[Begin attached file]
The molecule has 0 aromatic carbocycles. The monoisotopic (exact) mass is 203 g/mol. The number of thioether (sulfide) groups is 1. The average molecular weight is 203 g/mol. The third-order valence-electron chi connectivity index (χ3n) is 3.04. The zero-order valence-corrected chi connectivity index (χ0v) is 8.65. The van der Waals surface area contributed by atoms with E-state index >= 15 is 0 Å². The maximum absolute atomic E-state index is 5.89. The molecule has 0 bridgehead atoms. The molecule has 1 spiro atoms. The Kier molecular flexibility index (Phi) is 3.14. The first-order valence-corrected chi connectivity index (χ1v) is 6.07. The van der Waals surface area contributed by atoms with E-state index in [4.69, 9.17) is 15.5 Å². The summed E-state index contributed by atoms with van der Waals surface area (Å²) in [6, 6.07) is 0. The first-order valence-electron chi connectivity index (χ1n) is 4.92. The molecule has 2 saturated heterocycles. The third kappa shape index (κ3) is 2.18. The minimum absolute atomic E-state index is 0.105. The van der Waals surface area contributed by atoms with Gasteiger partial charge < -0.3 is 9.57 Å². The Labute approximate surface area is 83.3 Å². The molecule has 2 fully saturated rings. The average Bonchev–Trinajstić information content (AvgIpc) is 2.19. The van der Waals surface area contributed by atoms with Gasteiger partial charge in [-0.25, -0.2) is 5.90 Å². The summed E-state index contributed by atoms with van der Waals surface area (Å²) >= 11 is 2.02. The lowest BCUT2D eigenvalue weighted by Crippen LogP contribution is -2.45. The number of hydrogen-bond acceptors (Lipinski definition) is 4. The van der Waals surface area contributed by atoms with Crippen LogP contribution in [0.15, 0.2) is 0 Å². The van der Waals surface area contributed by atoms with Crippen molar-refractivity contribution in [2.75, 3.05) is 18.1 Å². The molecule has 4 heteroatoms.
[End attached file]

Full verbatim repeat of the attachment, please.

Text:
The molecule has 0 aromatic carbocycles. The monoisotopic (exact) mass is 203 g/mol. The number of thioether (sulfide) groups is 1. The average molecular weight is 203 g/mol. The third-order valence-electron chi connectivity index (χ3n) is 3.04. The zero-order valence-corrected chi connectivity index (χ0v) is 8.65. The van der Waals surface area contributed by atoms with E-state index >= 15 is 0 Å². The maximum absolute atomic E-state index is 5.89. The molecule has 0 bridgehead atoms. The molecule has 1 spiro atoms. The Kier molecular flexibility index (Phi) is 3.14. The first-order valence-corrected chi connectivity index (χ1v) is 6.07. The van der Waals surface area contributed by atoms with E-state index in [4.69, 9.17) is 15.5 Å². The summed E-state index contributed by atoms with van der Waals surface area (Å²) in [6, 6.07) is 0. The first-order valence-electron chi connectivity index (χ1n) is 4.92. The molecule has 2 saturated heterocycles. The third kappa shape index (κ3) is 2.18. The minimum absolute atomic E-state index is 0.105. The van der Waals surface area contributed by atoms with Gasteiger partial charge < -0.3 is 9.57 Å². The Labute approximate surface area is 83.3 Å². The molecule has 2 fully saturated rings. The average Bonchev–Trinajstić information content (AvgIpc) is 2.19. The van der Waals surface area contributed by atoms with Gasteiger partial charge in [-0.25, -0.2) is 5.90 Å². The summed E-state index contributed by atoms with van der Waals surface area (Å²) >= 11 is 2.02. The lowest BCUT2D eigenvalue weighted by Crippen LogP contribution is -2.45. The number of hydrogen-bond acceptors (Lipinski definition) is 4. The van der Waals surface area contributed by atoms with Crippen LogP contribution in [0.15, 0.2) is 0 Å². The van der Waals surface area contributed by atoms with Crippen molar-refractivity contribution in [2.75, 3.05) is 18.1 Å². The molecule has 4 heteroatoms.